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Australian Cattle Dog Breed History

    Australian Cattle Dogs. Queensland heeler, blue or red heeler, ACD, even just heeler,  many nick names for one amazing breed of dog. This breed has a rich history all over Australian cattle farms. They were bred for workability and loyalty. In 1840, a man by the name of George Elliott had been experimenting with dingo crosses and blue merle collies. crossing these two breeds had a huge impact on the cattle farming industry, farmers were buying these dogs as fast as they could. 

   Harry and Jack Bagust from Sydney, Australia got some of these dingo collies with the hopes of improving the breed. They bred one of their dogs with an imported dalmatian dog. This was to make the dogs more horse friendly and handler loyal. The mix ended up being successful and the dogs ended up more loyal and friendly with the horses along with turning the merle coat color into a speckled coat in either red or blue. This breed mix was given a new name: the Bagust Dogs. 

   Unfortunately, the Bagust dogs had lost some of there working ability making them less used for the purpose they were originally obtained for. The brothers admired the working abilities of the black and tan kelpie, these were Australian sheep dogs. The Bagust brothersstarted to mix them with their speckled dogs and ended up with an active, compact dog, identical in type with the dingos. the

Blue Heeler, Blue heeler with tan points

difference between the new bagust dogs and dingos was that the  Dogs were thicker set than that of their lean dingo counter parts and had these markings that had not ever been seen on another breed in the world. Adding another name: Queensland Heeler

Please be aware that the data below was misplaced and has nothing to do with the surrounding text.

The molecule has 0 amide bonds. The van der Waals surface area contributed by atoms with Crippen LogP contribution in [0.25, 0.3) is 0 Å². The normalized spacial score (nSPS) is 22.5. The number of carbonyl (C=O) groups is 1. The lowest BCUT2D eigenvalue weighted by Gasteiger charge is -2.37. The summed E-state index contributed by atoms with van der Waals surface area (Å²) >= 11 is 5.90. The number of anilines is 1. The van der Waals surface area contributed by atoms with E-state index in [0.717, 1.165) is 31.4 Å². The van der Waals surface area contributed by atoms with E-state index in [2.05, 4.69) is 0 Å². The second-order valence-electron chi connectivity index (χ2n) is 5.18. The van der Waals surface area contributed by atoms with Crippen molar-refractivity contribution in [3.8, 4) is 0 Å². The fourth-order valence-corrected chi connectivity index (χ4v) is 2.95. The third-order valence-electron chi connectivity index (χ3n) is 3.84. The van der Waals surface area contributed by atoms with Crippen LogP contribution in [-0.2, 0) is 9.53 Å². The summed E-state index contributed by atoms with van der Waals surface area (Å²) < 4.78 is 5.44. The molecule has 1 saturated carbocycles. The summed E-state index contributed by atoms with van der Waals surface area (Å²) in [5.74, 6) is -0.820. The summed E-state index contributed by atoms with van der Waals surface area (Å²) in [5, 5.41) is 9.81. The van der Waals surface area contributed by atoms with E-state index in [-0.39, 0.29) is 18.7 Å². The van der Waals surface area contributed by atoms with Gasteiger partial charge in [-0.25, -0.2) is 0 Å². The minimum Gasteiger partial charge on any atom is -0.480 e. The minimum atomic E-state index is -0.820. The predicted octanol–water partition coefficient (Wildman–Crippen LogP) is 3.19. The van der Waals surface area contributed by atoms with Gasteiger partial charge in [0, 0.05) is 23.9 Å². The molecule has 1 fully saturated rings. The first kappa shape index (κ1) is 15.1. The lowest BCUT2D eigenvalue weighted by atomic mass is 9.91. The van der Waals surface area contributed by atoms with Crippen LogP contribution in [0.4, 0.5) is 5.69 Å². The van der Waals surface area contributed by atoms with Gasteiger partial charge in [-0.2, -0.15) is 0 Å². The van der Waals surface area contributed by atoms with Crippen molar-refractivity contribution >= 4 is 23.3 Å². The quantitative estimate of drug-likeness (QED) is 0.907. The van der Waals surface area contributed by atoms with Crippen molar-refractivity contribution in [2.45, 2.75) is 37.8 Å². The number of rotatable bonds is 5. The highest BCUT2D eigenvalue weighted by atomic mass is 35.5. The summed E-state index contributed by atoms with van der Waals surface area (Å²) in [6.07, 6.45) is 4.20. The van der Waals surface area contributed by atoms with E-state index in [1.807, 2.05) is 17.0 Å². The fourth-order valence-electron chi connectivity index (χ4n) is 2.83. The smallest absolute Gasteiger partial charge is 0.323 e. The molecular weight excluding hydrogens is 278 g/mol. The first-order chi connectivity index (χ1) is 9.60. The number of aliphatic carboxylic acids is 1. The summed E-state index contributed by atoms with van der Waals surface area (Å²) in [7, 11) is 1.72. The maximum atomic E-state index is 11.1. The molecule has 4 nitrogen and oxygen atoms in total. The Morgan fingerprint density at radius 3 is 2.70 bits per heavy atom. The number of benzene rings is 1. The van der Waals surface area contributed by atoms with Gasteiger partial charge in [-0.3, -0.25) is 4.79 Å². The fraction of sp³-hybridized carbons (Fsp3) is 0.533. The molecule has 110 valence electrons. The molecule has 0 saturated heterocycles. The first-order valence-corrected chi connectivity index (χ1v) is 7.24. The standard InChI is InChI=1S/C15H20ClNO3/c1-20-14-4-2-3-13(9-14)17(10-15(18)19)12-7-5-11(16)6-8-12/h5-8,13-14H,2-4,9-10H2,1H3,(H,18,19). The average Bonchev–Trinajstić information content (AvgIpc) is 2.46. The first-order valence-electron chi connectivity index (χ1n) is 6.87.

These dogs were blue and red.  Blue dogs had big black patches around their ears. Their ears were black, their eyes were brown and they had a small white patch right in the middle of their foreheads. Their bodies were a dark deep blue with a lighter blue and silver speckling all over their bodies. These dogs had almost identical tan leg, chest facial markings as the black and tan kelpies. Red dogs had dark red patches instead of black with red ticking evenly on their bodies. Only the best of the best of these dogs were kept to breed, these were the founders of the now known Australian cattle dogs.

   After the kelpies, no other breed has been crossed with any success. in 1893, a man named Robert Kaleski started breeding these dogs and by 1897 he was showing them. The breed standard, written by Mr. Kaleski, was accepted by the cattle and sheep dog club of Australia and the kennel club of New South Wales in 1903.  Australian Cattle Dogs were accepted into The AKC  first as a miscellaneous in may 1980 and became eligible to show in the working group September 1980, finally transferring it to its current place in the herding group in January 1983. This was 140 years after the start of the breeds creation.

Characteristics and personality traits 

   Australian cattle dog are high drive dogs. This means they have a lot of energy all the time. They area fiercely loyal to their handler, their stock and their property. ACDs are considered aloof towards strangers but not aggressive or confrontational. They were originally bred to move wild cattle sometimes in the several hundreds through rough terrain in the wilderness of Australia. These cattle drives could last weeks and cross some very difficult lands, most traditional  herding dogs couldn't compare to these collie dingo crosses. 

   Australian cattle dogs are very independent thinkers. Most of the time being able to complete task unsupervised once they are trained for it. They are said to be stern when need for stubborn cattle but gentle with calves and lambs. This is a nod to the breeds versatility. They can be trained for multiple different tasks for farm and ranch work. These dogs are easy to train and eager to please. A well trained dog can easily replace a man on horse back, taking the job for themselves. 

   As said in their name sake, these are a herding breed. Taking on cattle and other livestock head on, and driving them through flanking and nipping. This has been bred into the breed since the very beginning and training the nipping takes time. Puppies play with their mouths and chase and nip at heels, ankles pant legs and shoes. It's not aggression but an instinctive trait passed through generations. They are brave, stubborn and independent thinkers

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